Diversity in school and life.

Essay by afgprinceCollege, UndergraduateA, May 2003

download word file, 4 pages 4.8

Injustice For All

Affirmative action was originally a law that was passed to give minority students equal advantage into universities. Is it fair to pave the way for minority students because of the color of their skin or their cultural background? Is it justifiable to admit these students into the schools of their preference and deny admittance to students who have earned higher marks? Affirmative action needs to be reevaluated to determine its outcome on students. The affirmative action law is hurting the minorities in the university education system.

Students with inferior academic credentials are admitted in order to achieve proportional representation of races or simply to increase diversity on campus. "Many selective universities are so famished for minority students that they will accept virtually anyone of the right color who applies. In order to fulfill affirmative action objectives, university admissions officers cannot afford to pay too much attention to the probability of a student succeeding at the university" (D'Souza, Dinesh "Illiberal Education," pg.37).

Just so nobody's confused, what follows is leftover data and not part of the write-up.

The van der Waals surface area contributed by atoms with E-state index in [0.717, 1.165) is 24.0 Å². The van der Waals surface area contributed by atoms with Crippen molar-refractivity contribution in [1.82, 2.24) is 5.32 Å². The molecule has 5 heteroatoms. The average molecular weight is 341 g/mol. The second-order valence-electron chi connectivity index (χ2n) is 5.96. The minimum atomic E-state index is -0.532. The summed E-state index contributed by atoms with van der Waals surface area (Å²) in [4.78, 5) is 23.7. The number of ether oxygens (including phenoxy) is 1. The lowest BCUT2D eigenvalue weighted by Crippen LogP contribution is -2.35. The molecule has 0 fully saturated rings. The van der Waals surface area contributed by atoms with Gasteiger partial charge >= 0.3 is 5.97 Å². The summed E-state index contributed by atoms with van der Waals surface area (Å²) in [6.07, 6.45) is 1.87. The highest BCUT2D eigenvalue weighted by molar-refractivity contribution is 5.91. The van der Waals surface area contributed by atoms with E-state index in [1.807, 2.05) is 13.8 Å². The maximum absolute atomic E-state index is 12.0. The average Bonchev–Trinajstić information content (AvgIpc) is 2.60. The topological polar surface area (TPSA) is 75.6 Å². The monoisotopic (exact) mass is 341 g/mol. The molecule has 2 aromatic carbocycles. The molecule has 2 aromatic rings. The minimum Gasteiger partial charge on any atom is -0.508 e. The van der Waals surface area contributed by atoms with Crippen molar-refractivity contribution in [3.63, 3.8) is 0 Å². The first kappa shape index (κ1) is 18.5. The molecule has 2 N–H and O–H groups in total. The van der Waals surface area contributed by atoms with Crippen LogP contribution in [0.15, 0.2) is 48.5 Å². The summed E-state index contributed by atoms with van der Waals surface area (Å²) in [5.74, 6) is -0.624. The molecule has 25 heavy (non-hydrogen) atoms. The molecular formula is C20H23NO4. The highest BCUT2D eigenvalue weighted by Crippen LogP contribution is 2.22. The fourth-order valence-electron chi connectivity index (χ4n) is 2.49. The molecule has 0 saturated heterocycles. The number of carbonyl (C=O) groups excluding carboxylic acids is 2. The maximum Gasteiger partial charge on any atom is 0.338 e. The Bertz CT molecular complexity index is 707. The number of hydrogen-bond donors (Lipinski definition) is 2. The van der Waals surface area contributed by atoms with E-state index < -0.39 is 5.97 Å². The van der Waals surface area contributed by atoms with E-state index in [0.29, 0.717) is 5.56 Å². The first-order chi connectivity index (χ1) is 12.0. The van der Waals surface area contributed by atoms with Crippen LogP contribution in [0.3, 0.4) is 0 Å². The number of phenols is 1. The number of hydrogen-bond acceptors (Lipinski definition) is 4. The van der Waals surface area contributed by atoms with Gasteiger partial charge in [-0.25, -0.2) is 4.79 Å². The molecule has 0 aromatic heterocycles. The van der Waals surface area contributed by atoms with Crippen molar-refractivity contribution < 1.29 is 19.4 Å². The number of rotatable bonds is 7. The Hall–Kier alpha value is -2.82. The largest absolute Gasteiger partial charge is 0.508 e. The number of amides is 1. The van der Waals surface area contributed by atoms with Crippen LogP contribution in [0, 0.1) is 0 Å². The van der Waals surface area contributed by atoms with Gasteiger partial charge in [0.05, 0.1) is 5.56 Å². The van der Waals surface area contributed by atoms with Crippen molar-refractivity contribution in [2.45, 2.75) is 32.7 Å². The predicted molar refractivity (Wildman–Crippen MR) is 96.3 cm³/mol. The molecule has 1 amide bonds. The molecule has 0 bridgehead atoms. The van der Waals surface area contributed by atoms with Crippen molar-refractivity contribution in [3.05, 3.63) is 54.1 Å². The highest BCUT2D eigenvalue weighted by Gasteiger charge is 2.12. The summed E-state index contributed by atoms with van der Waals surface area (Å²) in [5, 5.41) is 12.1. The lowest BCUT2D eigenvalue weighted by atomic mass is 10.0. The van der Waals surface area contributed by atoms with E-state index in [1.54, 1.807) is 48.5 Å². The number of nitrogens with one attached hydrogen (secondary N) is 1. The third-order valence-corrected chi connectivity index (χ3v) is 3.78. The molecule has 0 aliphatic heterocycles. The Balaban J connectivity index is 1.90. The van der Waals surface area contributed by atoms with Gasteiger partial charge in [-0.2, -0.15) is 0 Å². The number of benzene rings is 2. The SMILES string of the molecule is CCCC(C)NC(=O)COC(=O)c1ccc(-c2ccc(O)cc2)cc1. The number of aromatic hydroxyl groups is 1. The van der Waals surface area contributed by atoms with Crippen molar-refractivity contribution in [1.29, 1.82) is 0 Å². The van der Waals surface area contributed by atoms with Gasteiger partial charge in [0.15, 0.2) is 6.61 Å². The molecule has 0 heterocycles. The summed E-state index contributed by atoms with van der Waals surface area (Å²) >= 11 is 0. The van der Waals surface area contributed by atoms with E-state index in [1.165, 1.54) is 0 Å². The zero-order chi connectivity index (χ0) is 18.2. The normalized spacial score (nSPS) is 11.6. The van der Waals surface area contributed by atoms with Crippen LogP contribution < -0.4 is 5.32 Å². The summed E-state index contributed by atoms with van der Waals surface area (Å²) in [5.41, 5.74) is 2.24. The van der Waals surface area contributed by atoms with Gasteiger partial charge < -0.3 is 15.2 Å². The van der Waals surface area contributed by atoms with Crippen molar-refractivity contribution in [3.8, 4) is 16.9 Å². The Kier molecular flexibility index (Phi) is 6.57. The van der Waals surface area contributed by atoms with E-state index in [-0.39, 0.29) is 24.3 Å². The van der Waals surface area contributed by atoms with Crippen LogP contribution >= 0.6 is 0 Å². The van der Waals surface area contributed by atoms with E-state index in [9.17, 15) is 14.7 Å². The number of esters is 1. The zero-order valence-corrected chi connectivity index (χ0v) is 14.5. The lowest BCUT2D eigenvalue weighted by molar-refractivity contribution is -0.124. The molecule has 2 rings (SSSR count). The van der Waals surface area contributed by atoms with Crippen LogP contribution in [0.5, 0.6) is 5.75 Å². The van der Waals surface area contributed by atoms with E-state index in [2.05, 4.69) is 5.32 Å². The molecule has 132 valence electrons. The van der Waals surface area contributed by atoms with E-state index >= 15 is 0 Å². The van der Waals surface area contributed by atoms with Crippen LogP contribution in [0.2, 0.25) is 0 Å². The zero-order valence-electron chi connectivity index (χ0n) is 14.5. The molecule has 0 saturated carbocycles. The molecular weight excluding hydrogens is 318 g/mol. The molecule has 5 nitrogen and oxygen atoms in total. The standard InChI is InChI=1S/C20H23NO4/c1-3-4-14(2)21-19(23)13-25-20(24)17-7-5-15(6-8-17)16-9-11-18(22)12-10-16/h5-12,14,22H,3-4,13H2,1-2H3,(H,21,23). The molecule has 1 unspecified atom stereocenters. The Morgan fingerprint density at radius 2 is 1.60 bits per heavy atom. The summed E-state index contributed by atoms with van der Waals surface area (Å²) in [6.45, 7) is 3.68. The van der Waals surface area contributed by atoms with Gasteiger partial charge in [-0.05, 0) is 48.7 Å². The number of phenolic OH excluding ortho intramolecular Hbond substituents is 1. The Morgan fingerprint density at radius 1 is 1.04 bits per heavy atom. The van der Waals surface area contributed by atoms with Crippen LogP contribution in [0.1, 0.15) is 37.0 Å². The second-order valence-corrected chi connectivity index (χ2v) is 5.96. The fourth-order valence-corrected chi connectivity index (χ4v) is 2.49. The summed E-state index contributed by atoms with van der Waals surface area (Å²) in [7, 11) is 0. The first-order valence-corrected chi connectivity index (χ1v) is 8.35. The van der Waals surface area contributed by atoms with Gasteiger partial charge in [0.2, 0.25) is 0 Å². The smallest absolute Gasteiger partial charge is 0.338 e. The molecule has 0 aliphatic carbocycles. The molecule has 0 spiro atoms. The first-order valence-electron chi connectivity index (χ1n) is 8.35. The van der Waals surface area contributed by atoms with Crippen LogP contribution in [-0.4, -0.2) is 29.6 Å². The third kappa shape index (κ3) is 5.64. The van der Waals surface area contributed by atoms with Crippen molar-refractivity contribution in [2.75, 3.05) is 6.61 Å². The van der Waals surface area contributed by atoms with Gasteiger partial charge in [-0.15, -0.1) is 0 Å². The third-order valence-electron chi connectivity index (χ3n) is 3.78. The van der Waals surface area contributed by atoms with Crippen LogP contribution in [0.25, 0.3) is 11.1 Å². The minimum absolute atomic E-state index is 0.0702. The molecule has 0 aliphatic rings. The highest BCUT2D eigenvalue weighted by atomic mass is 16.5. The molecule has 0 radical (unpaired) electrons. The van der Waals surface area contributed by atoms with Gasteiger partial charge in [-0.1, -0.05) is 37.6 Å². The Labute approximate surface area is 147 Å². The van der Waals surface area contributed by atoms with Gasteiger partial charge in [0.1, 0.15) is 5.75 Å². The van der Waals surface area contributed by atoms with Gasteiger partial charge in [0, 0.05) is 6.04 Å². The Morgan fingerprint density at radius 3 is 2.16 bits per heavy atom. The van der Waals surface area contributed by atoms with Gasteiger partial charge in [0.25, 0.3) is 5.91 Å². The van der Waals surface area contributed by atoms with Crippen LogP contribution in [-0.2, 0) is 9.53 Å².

Often, a single check mark in a box labeled African American, Hispanic, American Indian, or one of several other underrepresented minorities listed in the ethnicity section of a college application, can mean the difference between acceptance and rejection. Although diversity is an important part of a liberal education, it is by no means its only goal. No liberal education can be said to take place where there is an atmosphere of resentment and injustice, as is the case on most universities where affirmative action is practiced today. An aggressive race-based affirmative action program contradicts the idea of a liberal education. Not only is it unfair to those students with superior academic credentials who are denied admission because of their skin color, but also it breeds intolerance, does not solve the problem of diversity on campus, and...